Community media and philanthropy

Local newspapers are dying. Local philanthropy is booming. At least these are the myths we live by. Let us imagine they are true.

Both require local knowledge. Connections. Relationships. Information. Both need nurturing and attention. Now add in the facts that there is also boom in blogging, the rise of consumer/producers (or, as you knew they would be called, "prosumers"), and great interest in user-generated content (see this story on Current TV).

Bring it all together and it practically begs the question, "Why don't community foundations start to act like community media? - They could share information, host the technology tools (wikis, blogs, video blogs) that community reporters would use, it would open up information sharing, the foundations would learn more about what really matters in the community, the community could "speak" directly to the foundation, the local newspaper could provide editing expertise, ad sales, and reporting & analysis.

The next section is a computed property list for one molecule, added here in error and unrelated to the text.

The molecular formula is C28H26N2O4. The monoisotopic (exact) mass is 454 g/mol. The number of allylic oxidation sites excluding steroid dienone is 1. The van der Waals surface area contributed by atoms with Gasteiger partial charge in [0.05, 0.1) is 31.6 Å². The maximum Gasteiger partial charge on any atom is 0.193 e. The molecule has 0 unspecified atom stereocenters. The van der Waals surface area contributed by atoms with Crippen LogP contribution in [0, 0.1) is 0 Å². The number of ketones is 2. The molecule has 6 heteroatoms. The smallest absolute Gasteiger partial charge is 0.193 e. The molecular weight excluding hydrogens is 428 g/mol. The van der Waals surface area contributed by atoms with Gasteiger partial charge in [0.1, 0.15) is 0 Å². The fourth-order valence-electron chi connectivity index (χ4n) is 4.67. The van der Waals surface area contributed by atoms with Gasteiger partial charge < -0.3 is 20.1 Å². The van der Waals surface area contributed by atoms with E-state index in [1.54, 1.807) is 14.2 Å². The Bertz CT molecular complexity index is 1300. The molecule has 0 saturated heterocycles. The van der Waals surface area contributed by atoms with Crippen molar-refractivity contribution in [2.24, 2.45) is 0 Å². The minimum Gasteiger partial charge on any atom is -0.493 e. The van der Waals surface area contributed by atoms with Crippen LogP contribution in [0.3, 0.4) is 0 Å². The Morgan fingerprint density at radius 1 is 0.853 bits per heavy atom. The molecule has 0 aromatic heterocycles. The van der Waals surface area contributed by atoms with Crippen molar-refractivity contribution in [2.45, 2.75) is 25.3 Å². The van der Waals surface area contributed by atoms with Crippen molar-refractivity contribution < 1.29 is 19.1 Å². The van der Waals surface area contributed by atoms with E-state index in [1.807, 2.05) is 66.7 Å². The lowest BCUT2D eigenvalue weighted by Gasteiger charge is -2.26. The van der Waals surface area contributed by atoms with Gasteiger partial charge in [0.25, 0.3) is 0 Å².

1 comment:

Phil said...

Community foundations are asset gatherers. They are in the business of getting and managing money. How will what you propose advance that end?

Or to put it differently, what business model or funding model would support the leadership and convening and connecting effort you suggest?

And, if alternative media are fostered, will the funders like what they see and read in the alternative press?